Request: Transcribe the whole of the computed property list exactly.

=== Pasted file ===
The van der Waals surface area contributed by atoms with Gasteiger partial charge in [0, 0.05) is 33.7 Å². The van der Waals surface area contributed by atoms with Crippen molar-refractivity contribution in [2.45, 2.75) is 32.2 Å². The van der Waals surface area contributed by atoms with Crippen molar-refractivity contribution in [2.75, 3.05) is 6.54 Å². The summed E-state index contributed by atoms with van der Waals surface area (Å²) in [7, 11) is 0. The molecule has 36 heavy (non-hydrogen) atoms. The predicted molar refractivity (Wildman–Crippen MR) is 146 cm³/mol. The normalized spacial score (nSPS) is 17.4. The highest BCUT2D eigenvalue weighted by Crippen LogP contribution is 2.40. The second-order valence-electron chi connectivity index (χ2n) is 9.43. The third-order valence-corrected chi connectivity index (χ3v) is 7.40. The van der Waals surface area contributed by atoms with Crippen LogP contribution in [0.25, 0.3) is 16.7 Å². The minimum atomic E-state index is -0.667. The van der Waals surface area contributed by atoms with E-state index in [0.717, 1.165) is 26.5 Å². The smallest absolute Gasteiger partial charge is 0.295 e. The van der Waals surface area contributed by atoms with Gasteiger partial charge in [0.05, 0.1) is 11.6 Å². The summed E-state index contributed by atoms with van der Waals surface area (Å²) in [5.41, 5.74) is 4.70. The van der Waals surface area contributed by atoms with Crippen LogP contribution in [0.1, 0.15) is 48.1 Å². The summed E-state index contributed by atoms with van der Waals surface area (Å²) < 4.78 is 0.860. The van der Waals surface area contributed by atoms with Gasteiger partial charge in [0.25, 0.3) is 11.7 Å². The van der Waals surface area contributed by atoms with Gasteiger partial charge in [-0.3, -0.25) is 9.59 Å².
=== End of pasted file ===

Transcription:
The van der Waals surface area contributed by atoms with Gasteiger partial charge in [0, 0.05) is 33.7 Å². The van der Waals surface area contributed by atoms with Crippen molar-refractivity contribution in [2.45, 2.75) is 32.2 Å². The van der Waals surface area contributed by atoms with Crippen molar-refractivity contribution in [2.75, 3.05) is 6.54 Å². The summed E-state index contributed by atoms with van der Waals surface area (Å²) in [7, 11) is 0. The molecule has 36 heavy (non-hydrogen) atoms. The predicted molar refractivity (Wildman–Crippen MR) is 146 cm³/mol. The normalized spacial score (nSPS) is 17.4. The highest BCUT2D eigenvalue weighted by Crippen LogP contribution is 2.40. The second-order valence-electron chi connectivity index (χ2n) is 9.43. The third-order valence-corrected chi connectivity index (χ3v) is 7.40. The van der Waals surface area contributed by atoms with Crippen LogP contribution in [0.25, 0.3) is 16.7 Å². The minimum atomic E-state index is -0.667. The van der Waals surface area contributed by atoms with E-state index in [0.717, 1.165) is 26.5 Å². The smallest absolute Gasteiger partial charge is 0.295 e. The van der Waals surface area contributed by atoms with Gasteiger partial charge in [0.05, 0.1) is 11.6 Å². The summed E-state index contributed by atoms with van der Waals surface area (Å²) in [5.41, 5.74) is 4.70. The van der Waals surface area contributed by atoms with Crippen LogP contribution in [0.1, 0.15) is 48.1 Å². The summed E-state index contributed by atoms with van der Waals surface area (Å²) < 4.78 is 0.860. The van der Waals surface area contributed by atoms with Gasteiger partial charge in [0.25, 0.3) is 11.7 Å². The van der Waals surface area contributed by atoms with Gasteiger partial charge in [-0.3, -0.25) is 9.59 Å².